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Main Reasons for Stinky Drains and Smelly Water in Your Home

The plumbing in your home is not something that you’ll probably give a lot of thought to on a regular basis. It’s there, it’s invisible, and it’s designed to not get in the way or call attention to itself, so in a way, if you’re ignoring it, it’s doing its job.

And when something happens that is impossible to ignore, like smells coming from the plumbing itself, you know that you have a big problem.

Plumbing issues should never be neglected because pretending a small problem isn’t there leads to much bigger, more expensive problems later.

Fortunately, when it comes to smells, there’s often something you can do, quickly.

When the Drain Stinks

A localized stinky drain—meaning you can track the problem down to just one source—has one usual suspect, and that means an easy fix. Your p-trap has probably dried out.

The p-trap is the unusual bends in the pipe right under your sink. That design is meant to trap and hold p-trapwater.

When that water is in place, it acts as a vapor barrier that keeps sewer gas—which naturally flows throughout pipes—from actually entering your home.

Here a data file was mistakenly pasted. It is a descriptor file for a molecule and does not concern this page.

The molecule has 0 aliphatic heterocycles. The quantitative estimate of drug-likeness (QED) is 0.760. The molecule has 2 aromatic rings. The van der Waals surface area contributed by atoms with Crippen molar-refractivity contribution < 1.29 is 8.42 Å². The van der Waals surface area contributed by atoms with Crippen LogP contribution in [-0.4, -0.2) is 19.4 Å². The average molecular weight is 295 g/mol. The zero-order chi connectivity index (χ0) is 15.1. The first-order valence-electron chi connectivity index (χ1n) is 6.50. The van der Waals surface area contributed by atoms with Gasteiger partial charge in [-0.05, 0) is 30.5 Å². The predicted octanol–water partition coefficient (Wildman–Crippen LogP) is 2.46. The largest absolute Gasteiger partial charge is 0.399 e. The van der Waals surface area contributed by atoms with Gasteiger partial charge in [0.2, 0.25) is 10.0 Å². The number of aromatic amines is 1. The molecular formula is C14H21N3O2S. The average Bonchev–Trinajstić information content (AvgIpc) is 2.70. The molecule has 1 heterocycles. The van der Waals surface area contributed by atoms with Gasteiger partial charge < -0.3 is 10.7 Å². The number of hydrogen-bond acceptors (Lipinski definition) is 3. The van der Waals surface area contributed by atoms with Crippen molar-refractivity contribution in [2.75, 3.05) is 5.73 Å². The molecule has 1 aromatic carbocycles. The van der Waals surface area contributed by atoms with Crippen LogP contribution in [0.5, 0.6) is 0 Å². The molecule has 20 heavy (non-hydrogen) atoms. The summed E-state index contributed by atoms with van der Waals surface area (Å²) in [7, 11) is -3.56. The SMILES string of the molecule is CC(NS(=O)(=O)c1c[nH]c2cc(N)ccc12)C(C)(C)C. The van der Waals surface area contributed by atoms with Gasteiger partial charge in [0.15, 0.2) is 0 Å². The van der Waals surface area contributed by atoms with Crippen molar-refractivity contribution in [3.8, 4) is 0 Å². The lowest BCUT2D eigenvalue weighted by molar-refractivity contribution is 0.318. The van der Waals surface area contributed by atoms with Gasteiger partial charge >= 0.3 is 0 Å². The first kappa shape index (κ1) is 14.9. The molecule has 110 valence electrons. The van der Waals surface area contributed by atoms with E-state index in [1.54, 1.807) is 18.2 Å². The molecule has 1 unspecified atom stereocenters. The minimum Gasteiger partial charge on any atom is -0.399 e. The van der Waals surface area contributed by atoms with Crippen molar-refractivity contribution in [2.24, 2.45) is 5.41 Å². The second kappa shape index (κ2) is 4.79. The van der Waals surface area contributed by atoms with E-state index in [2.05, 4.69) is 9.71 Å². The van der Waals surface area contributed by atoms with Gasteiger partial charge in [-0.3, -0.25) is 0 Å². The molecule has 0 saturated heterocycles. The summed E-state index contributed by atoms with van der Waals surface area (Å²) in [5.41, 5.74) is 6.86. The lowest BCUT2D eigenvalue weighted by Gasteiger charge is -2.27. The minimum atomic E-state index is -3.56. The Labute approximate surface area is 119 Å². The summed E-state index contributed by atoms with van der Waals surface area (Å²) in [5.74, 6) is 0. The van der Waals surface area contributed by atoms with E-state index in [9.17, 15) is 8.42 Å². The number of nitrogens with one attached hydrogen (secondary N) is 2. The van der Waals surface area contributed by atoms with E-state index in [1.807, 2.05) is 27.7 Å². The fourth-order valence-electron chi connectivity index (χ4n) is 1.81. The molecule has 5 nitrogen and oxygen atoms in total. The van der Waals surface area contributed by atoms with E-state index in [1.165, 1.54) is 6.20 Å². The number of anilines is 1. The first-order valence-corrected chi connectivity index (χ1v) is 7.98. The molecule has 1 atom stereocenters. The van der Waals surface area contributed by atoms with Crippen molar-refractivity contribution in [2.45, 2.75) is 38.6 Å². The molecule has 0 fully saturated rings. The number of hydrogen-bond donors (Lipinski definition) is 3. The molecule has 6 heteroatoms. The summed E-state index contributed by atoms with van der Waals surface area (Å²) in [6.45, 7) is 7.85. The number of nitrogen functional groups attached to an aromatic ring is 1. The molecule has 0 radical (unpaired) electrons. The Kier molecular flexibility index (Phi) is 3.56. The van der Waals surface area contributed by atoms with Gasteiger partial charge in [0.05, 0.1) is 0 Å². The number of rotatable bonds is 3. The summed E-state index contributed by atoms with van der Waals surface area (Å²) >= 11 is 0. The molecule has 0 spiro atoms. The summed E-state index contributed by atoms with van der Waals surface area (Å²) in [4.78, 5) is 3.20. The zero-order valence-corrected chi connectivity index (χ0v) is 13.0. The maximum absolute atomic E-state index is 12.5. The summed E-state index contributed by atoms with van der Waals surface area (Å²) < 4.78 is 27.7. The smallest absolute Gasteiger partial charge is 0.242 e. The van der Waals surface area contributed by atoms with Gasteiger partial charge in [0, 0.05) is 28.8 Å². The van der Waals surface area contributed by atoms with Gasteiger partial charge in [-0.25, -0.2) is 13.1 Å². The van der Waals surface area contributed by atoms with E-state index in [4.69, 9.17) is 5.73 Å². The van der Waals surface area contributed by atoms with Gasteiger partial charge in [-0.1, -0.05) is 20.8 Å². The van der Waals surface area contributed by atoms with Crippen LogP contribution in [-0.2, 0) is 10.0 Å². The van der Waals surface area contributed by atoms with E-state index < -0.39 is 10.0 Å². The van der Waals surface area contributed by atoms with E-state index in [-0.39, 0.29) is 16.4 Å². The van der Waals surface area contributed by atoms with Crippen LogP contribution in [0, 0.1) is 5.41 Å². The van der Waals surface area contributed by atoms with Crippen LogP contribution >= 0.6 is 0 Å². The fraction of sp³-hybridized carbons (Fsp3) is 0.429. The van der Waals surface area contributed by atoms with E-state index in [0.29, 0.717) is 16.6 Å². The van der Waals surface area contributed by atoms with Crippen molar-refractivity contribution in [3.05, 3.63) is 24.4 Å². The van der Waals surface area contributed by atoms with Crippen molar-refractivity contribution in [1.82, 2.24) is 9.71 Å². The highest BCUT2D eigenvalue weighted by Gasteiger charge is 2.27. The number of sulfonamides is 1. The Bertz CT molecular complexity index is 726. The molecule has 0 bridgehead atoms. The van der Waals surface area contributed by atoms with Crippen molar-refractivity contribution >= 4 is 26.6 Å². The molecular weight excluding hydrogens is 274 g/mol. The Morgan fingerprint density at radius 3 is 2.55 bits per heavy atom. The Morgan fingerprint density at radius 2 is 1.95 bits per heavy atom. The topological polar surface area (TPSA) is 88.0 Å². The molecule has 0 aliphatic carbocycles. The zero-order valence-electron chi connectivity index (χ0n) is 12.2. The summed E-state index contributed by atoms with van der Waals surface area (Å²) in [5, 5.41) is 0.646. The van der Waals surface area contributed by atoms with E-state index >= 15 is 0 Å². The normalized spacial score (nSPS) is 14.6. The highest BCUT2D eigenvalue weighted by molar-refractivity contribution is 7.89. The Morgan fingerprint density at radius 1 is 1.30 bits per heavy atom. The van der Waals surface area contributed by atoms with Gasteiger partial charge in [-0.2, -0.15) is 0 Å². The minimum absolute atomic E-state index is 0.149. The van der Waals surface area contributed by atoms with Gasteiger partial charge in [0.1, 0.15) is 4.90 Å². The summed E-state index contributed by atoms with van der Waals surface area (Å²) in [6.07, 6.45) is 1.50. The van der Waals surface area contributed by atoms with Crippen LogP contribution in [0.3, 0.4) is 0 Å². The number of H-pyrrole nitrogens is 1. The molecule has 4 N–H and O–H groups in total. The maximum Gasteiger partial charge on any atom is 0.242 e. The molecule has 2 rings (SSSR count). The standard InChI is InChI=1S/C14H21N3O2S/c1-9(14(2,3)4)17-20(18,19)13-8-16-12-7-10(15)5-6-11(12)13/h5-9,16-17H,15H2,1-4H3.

All you have to do to fix this problem is just run the sink and let more water flow down the drain.

This is one of the most common causes for a smelly drain, so we strongly advise trying this technique first before assuming you have a serious, expensive issue.

When the Water Smells

If a smell is coming directly from your tap or showerhead every time you run water, the issue may lie not with your water supply, as you might initially believe, but your water heater.

Most homes still use a tank to heat up the water, and that tank can sometimes turn into a shelter for a large bacterial infestation. That smell coming from the water is the result of bacteria living in the warm temperature a water heater tank provides.

Fortunately, these types of bacteria, even harmful strains, aren’t particularly durable. Adjusting the temperature in your tank to about 135-140°F is usually all it takes to eliminate these infestations.

Odors from the Sewage Line

Your sewage line and any issues relating to it may be a far more complicated problem.

blocked-drainThere are many areas in a sewage system that can be affected, some simple and some not.

A ventilation problem, for example, may cause a smell from drains simply because a bird has decided to build a nest on one of the vents of your home, so clearing that is an easy fix.

However, if the smell is coming because tree roots have broken through your sewage line at some point and are creating a partial blockage, that’s a more complicated problem, and you’ll need an expert to address it.